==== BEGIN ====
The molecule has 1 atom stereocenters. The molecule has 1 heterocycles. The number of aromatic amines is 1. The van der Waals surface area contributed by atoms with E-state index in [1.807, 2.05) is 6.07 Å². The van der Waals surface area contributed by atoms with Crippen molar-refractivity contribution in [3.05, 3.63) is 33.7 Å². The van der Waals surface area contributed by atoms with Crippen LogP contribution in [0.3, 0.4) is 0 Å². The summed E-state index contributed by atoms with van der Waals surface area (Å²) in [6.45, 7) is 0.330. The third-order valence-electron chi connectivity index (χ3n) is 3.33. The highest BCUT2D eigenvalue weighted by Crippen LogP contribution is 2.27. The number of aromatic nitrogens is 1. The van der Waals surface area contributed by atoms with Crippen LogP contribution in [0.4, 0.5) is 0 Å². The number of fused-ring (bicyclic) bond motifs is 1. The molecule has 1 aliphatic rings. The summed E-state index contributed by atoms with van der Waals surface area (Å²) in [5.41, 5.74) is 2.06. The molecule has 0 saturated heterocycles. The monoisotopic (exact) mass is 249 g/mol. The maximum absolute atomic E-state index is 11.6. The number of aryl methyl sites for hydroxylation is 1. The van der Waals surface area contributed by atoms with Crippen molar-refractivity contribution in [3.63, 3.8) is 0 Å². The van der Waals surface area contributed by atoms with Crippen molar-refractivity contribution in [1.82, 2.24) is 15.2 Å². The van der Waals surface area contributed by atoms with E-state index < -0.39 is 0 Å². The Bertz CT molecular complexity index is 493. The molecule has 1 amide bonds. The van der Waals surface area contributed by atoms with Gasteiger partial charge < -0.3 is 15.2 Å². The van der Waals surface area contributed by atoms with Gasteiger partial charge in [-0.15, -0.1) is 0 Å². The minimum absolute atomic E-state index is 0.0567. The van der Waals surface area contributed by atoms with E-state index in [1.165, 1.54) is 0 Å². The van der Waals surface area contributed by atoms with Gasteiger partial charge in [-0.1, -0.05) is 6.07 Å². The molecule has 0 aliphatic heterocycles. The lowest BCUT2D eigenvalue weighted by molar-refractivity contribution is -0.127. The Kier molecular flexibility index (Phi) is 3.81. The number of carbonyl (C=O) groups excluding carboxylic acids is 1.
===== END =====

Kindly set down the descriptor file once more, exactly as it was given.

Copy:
The molecule has 1 atom stereocenters. The molecule has 1 heterocycles. The number of aromatic amines is 1. The van der Waals surface area contributed by atoms with E-state index in [1.807, 2.05) is 6.07 Å². The van der Waals surface area contributed by atoms with Crippen molar-refractivity contribution in [3.05, 3.63) is 33.7 Å². The van der Waals surface area contributed by atoms with Crippen LogP contribution in [0.3, 0.4) is 0 Å². The summed E-state index contributed by atoms with van der Waals surface area (Å²) in [6.45, 7) is 0.330. The third-order valence-electron chi connectivity index (χ3n) is 3.33. The highest BCUT2D eigenvalue weighted by Crippen LogP contribution is 2.27. The number of aromatic nitrogens is 1. The van der Waals surface area contributed by atoms with Crippen LogP contribution in [0.4, 0.5) is 0 Å². The number of fused-ring (bicyclic) bond motifs is 1. The molecule has 1 aliphatic rings. The summed E-state index contributed by atoms with van der Waals surface area (Å²) in [5.41, 5.74) is 2.06. The molecule has 0 saturated heterocycles. The monoisotopic (exact) mass is 249 g/mol. The maximum absolute atomic E-state index is 11.6. The number of aryl methyl sites for hydroxylation is 1. The van der Waals surface area contributed by atoms with Crippen molar-refractivity contribution in [3.63, 3.8) is 0 Å². The van der Waals surface area contributed by atoms with Crippen molar-refractivity contribution in [1.82, 2.24) is 15.2 Å². The van der Waals surface area contributed by atoms with E-state index < -0.39 is 0 Å². The Bertz CT molecular complexity index is 493. The molecule has 1 amide bonds. The van der Waals surface area contributed by atoms with Gasteiger partial charge < -0.3 is 15.2 Å². The van der Waals surface area contributed by atoms with Gasteiger partial charge in [-0.15, -0.1) is 0 Å². The minimum absolute atomic E-state index is 0.0567. The van der Waals surface area contributed by atoms with E-state index in [1.165, 1.54) is 0 Å². The van der Waals surface area contributed by atoms with Gasteiger partial charge in [-0.1, -0.05) is 6.07 Å². The molecule has 0 aliphatic heterocycles. The lowest BCUT2D eigenvalue weighted by molar-refractivity contribution is -0.127. The Kier molecular flexibility index (Phi) is 3.81. The number of carbonyl (C=O) groups excluding carboxylic acids is 1.